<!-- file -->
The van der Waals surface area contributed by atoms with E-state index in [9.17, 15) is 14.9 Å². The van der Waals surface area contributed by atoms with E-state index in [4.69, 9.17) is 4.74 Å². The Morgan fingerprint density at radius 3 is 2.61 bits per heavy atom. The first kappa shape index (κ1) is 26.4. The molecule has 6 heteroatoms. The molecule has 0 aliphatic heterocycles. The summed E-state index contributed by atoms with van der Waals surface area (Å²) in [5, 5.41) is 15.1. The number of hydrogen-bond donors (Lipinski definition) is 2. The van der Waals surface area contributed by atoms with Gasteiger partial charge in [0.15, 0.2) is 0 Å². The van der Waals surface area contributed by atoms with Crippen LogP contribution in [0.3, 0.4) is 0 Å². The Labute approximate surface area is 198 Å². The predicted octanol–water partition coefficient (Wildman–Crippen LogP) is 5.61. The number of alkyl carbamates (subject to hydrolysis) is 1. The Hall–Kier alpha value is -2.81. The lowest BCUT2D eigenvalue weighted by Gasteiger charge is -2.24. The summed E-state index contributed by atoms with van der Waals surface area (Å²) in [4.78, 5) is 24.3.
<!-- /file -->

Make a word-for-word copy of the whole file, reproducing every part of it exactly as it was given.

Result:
The van der Waals surface area contributed by atoms with E-state index in [9.17, 15) is 14.9 Å². The van der Waals surface area contributed by atoms with E-state index in [4.69, 9.17) is 4.74 Å². The Morgan fingerprint density at radius 3 is 2.61 bits per heavy atom. The first kappa shape index (κ1) is 26.4. The molecule has 6 heteroatoms. The molecule has 0 aliphatic heterocycles. The summed E-state index contributed by atoms with van der Waals surface area (Å²) in [5, 5.41) is 15.1. The number of hydrogen-bond donors (Lipinski definition) is 2. The van der Waals surface area contributed by atoms with Gasteiger partial charge in [0.15, 0.2) is 0 Å². The van der Waals surface area contributed by atoms with Crippen LogP contribution in [0.3, 0.4) is 0 Å². The Labute approximate surface area is 198 Å². The predicted octanol–water partition coefficient (Wildman–Crippen LogP) is 5.61. The number of alkyl carbamates (subject to hydrolysis) is 1. The Hall–Kier alpha value is -2.81. The lowest BCUT2D eigenvalue weighted by Gasteiger charge is -2.24. The summed E-state index contributed by atoms with van der Waals surface area (Å²) in [4.78, 5) is 24.3.